Twitter users will soon be able to expand the content of their tweets in four key ways, though the popular social media platform will retain its 140-character limit, the San Francisco-based company announced today.
Among other changes, @names placed at the beginning of a reply, or media such as photos, GIFs, videos, or polls embedded at the end, will no longer be included in a tweet’s 140-character count, the company said.
To accommodate these changes, the company explained in a May 24 blog post that each tweet will be divided into three regions:
- A hidden prefix region which can accommodate one or more space-separated @mentions, and will be rendered not as part of the tweet’s display text, but as metadata;
- The display text region, which remains 140 characters in length;
- And a hidden suffix region which can include contain one (and only one) URL which is rendered as metadata rather than display text. Said URL must link to either an image, a GIF, a video, a poll, a quote tweet, or a direct message deep link.
So in practice, what does that mean for users?
Your tweets can be epic
Ever felt constrained by Twitter’s 140-character word limit, or strained your eyes trying to read an epic tale on the platform? Then the company’s new self-retweeting and self-quoting features are for you!
Instead of writing a series of tweets with numbers affixed to the end of them, simply quote or retweet yourself (neither of which count towards your 140-character count) until your social media short story (or novel) is finished.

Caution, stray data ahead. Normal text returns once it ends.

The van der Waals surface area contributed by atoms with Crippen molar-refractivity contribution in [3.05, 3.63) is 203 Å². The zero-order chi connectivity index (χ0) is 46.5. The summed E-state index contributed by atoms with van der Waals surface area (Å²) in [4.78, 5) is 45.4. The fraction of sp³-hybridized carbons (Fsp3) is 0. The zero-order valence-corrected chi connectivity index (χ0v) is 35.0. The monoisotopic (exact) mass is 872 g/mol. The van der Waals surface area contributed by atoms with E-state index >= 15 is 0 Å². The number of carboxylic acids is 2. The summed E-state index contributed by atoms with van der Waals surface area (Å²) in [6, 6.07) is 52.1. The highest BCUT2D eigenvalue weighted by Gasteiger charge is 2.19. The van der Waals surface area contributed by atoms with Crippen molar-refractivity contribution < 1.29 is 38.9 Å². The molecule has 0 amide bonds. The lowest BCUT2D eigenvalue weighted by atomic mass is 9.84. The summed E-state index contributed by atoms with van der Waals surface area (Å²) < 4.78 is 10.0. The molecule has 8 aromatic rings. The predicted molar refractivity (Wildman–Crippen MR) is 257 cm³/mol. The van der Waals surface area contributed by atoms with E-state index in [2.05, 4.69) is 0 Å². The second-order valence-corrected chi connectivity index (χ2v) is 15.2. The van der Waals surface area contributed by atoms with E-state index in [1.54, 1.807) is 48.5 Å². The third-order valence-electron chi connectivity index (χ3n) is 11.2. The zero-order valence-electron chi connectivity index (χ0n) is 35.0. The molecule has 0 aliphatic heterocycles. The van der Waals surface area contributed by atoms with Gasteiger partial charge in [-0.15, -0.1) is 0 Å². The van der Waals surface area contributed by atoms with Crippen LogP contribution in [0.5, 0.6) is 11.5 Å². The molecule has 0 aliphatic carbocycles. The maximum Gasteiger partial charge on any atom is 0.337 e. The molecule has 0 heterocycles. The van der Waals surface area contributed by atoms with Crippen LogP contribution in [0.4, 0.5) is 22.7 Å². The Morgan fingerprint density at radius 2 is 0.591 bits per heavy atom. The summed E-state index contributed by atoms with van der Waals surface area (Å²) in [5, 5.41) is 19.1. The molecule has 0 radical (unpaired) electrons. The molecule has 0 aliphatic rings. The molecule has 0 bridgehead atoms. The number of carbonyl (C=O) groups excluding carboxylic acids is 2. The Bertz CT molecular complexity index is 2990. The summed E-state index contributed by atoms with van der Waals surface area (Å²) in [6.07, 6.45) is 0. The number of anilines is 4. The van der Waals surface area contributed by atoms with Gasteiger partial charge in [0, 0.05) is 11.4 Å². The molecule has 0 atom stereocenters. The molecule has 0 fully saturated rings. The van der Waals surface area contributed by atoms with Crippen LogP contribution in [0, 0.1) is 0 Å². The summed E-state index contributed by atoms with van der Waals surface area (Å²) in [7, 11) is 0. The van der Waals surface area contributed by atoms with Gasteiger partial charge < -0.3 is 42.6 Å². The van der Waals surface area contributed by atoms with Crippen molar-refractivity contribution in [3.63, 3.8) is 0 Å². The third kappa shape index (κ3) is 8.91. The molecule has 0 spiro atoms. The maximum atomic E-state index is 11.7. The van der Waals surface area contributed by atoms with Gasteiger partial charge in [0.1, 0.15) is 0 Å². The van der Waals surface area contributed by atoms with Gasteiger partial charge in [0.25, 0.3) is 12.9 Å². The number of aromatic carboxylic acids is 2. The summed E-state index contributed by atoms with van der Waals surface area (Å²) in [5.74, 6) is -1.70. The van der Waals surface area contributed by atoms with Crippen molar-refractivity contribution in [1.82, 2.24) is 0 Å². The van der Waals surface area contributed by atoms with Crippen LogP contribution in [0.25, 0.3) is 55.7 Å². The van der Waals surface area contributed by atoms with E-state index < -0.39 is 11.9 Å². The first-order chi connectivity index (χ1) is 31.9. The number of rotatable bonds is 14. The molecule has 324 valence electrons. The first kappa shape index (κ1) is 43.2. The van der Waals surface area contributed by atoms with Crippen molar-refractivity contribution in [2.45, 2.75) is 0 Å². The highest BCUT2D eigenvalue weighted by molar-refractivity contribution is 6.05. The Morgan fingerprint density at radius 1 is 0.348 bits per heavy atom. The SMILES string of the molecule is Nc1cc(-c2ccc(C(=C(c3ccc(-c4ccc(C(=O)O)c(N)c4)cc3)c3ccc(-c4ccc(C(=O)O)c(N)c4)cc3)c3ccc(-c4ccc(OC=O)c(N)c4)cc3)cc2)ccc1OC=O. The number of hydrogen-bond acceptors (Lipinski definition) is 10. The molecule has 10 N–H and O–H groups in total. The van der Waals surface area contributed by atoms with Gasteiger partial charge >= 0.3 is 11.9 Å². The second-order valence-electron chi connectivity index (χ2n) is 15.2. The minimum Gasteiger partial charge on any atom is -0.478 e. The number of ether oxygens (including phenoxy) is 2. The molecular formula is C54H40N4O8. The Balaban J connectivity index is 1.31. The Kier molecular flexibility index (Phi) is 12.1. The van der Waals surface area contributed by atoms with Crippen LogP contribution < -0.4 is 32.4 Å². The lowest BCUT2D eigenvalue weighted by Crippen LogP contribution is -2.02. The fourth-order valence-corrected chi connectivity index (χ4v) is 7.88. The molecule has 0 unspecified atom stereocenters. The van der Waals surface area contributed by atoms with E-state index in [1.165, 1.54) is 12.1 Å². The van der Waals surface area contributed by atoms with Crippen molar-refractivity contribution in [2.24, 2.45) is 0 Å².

Your captions don’t need to be cut short by images
A picture might be worth a thousand words, but that doesn’t mean one of your bon mots can’t augment it. With images no longer adding to your 140-character count, you can use all the space available to you to add the perfect punchline.
— Gillian Anderson (@GillianA) May 21, 2016
Wave goodbye to the .@
Tweets that begin with another username will now automatically reach everyone who follows the user sending them, thus eliminating the need for the current “.@” convention, which requires users to place a period before a username if they want a tweet seen by anyone other than viewers who follow both their account and the tagged user.
Tag dozens of users
And so long as the usernames at the beginning of a tweet are separated by a space, you can take as many as you like without making touching one of your 140 characters. Just don’t spam all of your followers at once.
Twitter hasn’t given a date for these changes, saying only in another blog post that they will be implemented “over the coming months”